I've come across the following quote by Lewis Carroll in Alice's Adventures in Wonderland:

Begin at the beginning, the King said, very gravely, and go on till you come to the end: then stop.

The "go on in till you come to the end" seems to suggest hard work and determination till you reach your goal. But I feel I'm missing a few nuances here—in particular, the significance of "gravely" and "stop".

How would you interpret this quote?

  • 1
    There is no in; it doesn't say go on in. That means something different from go on, which simply means "continue". Jan 30 at 18:56

3 Answers 3


Begin at the beginning, the King said, very gravely, and go on till you come to the end: then stop.

This is said in response to the White Rabbit's question where he should start reading the paper that could prove valuable in the case of the Knave of Hearts. The Knave has been accused of stealing the Queen's tarts. His trial takes place in the two last chapters of Alice's Adventures in Wonderland.

I don't believe there is anything more to this phrase than exactly what it says, which seems to me the entire point: the King wants the White Rabbit to read what turned out to be a "set of verses" from the beginning to the end.

The King says so 'gravely', because he is being completely earnest—he is not trying to sound pedantic or farcical.

  • 4
    Agreed. It's pretty obvious that that is how to read a document, but the King gives instructions 'very gravely' (not impatiently) as though he were explaining something difficult. Aug 16, 2022 at 7:17
  • The king states the obvious. Being pompous, he gives instructions that are unnecessary. Yet gravely serious to him. How do you normally tell a story but chronologically? Jul 3 at 20:00

Lewis Carroll is wildly funny. His works usually employ wry humor, often absurdist humor, occasionally over the top, broad "let's stuff the Dormouse' head into the teapot" humor.

"Where shall I begin?", is the question asked and many responses were possible from the king:

  • I don't know, how long is it?
  • Read the most relevant part,

...or even, simply,

  • Just read the whole thing.

But the king says none of these. Instead, the king responds by stating the most mundane yet obvious thing possible: begin where? Well, you know, at the beginning. And then goes on to compound the obviousness: ...and then you go on. You know, like, to the end. And then compounds the absurdity further: ...oh, but then you stop. When you've reached the end. That's when you stop. The end.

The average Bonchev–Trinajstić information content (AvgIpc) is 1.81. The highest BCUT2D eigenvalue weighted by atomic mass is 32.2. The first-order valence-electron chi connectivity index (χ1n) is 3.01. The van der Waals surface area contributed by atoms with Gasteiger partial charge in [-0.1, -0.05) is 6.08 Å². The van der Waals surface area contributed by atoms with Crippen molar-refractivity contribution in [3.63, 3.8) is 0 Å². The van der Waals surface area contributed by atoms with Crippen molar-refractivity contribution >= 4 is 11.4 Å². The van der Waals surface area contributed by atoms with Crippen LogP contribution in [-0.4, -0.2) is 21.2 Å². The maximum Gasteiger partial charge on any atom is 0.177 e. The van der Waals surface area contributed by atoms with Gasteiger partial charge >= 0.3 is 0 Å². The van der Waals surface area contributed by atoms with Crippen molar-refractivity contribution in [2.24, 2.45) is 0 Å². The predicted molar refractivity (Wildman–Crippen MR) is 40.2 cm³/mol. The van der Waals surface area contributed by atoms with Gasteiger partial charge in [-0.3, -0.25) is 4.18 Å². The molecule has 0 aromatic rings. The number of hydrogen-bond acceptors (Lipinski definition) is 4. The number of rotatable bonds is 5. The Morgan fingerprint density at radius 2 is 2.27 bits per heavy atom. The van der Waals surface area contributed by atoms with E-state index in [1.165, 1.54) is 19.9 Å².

The king has, before this point, said nothing but foolishness, and so here, just as before, instead of ever realizing that he was saying something mind numbingly obvious, speaks his response "gravely" ...as if answering a question of great gravity. As if this question were deep rather than as shallow as they come.

So. The word "gravely"? It's humour. Simple enough to be laughed at by a child, but enduring enough to last a few centuries thus far.


The "go on in till you come to the end" seems to suggest hardwork and determination till you reach your goal.

This is wrong. To go on is a phrasal verb meaning "to continue". There is no nuance of it being hard work.

OED: go on (v.)

c. To proceed to do something (as the next step); to proceed or progress from one stage, subject, etc., to another.

1775 London Rev. Aug. 159 The writer goes on to illustrate the advantages of blank verse over rhyme.

1978 S. Lee & J. Buscema How to draw Comics Marvel Way x. 134
Before we go on to the next chapter, let's just take a minute to review the ‘design’ of the panels.

2004 New Scientist 4 Dec. 9/2 Many young stars in the nebula are surrounded by thick discs of gas and dust that might go on to form planets.

Gravely = in a serious manner

Stop ... literally... stop, cease, desist, say no more.

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